Performance evaluation of surrogate measures of safety with naturalistic driving data

Chang Lu, Xiaolin He, Hans van Lint, Huizhao Tu, Riender Happee, Meng Wang*

*Corresponding author for this work

Research output: Contribution to journalArticleScientificpeer-review

6 Citations (Scopus)
114 Downloads (Pure)

Abstract

Surrogate measures of safety (SMoS) play an important role in detecting traffic conflicts and in traffic safety assessment. However, the underlying assumptions of SMoS are different and a certain SMoS may be adequate/inadequate for different applications. A comprehensive approach to evaluate the validity and applicability of SMoS is lacking in the literature. This study proposes such a framework that supports evaluating SMoS in multiple dimensions. We apply the framework to gain insights into the characteristics of six widely-used SMoS for longitudinal maneuvers, i.e., Time to Collision (TTC), single-step Probabilistic Driving Risk Field (S-PDRF), Deceleration Rate to Avoid a Crash (DRAC), Potential Index for Collision with Urgent Deceleration (PICUD), Proactive Fuzzy Surrogate Safety Metric (PFS), and the Critical Fuzzy Surrogate Safety Metric (CFS). To ensure comparability, all measures are calibrated with the same risk detection criterion. Four performance indicators, i.e., Prediction Accuracy, Timeliness, Robustness, and Efficiency are computed for all six SMoS and validated using naturalistic driving data. The strengths and weaknesses of all six measures are compared and analyzed elaborately. A key result is that not a single SMoS performs well in all performance dimensions. S-PDRF performs best in terms of Robustness but consumes the most time for computation. TTC is the most efficient but performs poorly in terms of Timeliness and Robustness. The proposed evaluation approach and the derived insights can support SMoS selection in active vehicle safety system design and traffic safety assessment.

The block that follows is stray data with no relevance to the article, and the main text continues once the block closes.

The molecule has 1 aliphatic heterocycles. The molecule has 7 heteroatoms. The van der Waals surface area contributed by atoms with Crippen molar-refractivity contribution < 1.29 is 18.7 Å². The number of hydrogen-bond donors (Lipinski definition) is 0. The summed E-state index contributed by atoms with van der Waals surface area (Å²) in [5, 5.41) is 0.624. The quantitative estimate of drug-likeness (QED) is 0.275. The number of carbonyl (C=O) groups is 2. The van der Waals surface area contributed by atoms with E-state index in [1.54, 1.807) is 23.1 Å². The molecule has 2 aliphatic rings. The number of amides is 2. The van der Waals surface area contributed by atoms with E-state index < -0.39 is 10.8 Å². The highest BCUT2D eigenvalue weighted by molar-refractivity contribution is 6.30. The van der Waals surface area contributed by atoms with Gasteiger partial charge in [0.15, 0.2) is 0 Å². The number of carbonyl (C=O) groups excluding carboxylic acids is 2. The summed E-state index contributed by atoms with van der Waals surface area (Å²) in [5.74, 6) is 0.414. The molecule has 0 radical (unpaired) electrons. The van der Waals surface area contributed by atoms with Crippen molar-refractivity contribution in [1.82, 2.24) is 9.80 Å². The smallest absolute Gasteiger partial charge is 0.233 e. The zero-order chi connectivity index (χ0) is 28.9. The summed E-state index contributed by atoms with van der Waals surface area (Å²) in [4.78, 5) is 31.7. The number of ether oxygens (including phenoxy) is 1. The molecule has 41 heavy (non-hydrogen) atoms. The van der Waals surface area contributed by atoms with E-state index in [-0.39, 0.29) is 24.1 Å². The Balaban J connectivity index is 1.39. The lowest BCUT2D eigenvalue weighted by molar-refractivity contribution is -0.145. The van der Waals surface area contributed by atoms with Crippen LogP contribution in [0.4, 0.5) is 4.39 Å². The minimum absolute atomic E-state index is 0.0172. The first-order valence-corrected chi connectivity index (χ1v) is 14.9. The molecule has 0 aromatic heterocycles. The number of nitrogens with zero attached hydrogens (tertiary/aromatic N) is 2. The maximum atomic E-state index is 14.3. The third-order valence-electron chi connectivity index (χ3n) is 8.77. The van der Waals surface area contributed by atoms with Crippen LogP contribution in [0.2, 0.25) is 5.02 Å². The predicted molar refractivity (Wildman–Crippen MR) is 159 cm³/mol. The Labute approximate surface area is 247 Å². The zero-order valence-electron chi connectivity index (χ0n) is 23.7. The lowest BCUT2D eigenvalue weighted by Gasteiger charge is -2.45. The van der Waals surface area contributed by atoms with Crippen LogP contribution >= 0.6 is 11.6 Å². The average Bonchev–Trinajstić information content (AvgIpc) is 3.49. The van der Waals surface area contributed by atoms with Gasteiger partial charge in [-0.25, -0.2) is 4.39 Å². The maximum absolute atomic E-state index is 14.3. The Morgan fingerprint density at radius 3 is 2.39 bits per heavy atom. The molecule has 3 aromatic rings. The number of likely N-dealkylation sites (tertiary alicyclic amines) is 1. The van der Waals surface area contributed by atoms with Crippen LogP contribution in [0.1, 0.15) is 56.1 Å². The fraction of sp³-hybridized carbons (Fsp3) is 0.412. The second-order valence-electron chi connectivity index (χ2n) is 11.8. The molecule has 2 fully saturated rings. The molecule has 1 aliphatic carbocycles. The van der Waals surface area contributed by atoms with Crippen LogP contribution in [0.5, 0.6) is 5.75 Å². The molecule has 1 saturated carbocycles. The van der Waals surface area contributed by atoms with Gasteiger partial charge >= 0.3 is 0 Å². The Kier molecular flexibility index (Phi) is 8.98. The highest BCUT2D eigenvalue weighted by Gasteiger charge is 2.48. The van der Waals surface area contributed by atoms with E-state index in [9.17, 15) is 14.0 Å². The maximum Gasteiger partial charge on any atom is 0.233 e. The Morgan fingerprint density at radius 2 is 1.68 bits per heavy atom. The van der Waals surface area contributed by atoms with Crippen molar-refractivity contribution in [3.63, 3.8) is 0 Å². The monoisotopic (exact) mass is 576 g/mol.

Original languageEnglish
Article number106403
Number of pages12
JournalAccident Analysis and Prevention
Volume162
DOIs
Publication statusPublished - 2021

Keywords

  • Empirical analysis
  • Naturalistic driving data
  • Performance evaluation
  • Surrogate measure of safety

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